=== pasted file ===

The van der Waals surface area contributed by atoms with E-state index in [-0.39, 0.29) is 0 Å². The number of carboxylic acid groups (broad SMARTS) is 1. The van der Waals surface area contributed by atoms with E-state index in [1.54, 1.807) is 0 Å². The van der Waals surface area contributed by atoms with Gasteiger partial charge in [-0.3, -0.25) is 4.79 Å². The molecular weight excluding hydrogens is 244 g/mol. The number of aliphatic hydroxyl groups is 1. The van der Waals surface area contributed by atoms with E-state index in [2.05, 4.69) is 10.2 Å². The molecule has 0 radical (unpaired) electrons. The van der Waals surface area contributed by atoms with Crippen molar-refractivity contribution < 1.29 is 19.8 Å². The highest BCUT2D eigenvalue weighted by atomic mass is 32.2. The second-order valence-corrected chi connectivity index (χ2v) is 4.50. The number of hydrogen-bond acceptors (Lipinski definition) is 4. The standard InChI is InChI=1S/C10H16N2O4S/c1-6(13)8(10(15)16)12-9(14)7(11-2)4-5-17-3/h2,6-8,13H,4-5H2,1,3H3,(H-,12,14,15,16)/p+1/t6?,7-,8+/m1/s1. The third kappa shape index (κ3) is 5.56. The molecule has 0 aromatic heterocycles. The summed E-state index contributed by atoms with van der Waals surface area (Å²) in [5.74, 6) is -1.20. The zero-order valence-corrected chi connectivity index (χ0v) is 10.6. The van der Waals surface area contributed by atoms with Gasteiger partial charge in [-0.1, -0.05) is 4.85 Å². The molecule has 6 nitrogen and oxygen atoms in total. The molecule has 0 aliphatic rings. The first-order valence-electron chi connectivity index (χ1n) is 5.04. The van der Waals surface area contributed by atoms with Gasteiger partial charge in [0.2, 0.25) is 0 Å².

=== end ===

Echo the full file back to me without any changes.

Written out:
The van der Waals surface area contributed by atoms with E-state index in [-0.39, 0.29) is 0 Å². The number of carboxylic acid groups (broad SMARTS) is 1. The van der Waals surface area contributed by atoms with E-state index in [1.54, 1.807) is 0 Å². The van der Waals surface area contributed by atoms with Gasteiger partial charge in [-0.3, -0.25) is 4.79 Å². The molecular weight excluding hydrogens is 244 g/mol. The number of aliphatic hydroxyl groups is 1. The van der Waals surface area contributed by atoms with E-state index in [2.05, 4.69) is 10.2 Å². The molecule has 0 radical (unpaired) electrons. The van der Waals surface area contributed by atoms with Crippen molar-refractivity contribution < 1.29 is 19.8 Å². The highest BCUT2D eigenvalue weighted by atomic mass is 32.2. The second-order valence-corrected chi connectivity index (χ2v) is 4.50. The number of hydrogen-bond acceptors (Lipinski definition) is 4. The standard InChI is InChI=1S/C10H16N2O4S/c1-6(13)8(10(15)16)12-9(14)7(11-2)4-5-17-3/h2,6-8,13H,4-5H2,1,3H3,(H-,12,14,15,16)/p+1/t6?,7-,8+/m1/s1. The third kappa shape index (κ3) is 5.56. The molecule has 0 aromatic heterocycles. The summed E-state index contributed by atoms with van der Waals surface area (Å²) in [5.74, 6) is -1.20. The zero-order valence-corrected chi connectivity index (χ0v) is 10.6. The van der Waals surface area contributed by atoms with Gasteiger partial charge in [-0.1, -0.05) is 4.85 Å². The molecule has 6 nitrogen and oxygen atoms in total. The molecule has 0 aliphatic rings. The first-order valence-electron chi connectivity index (χ1n) is 5.04. The van der Waals surface area contributed by atoms with Gasteiger partial charge in [0.2, 0.25) is 0 Å².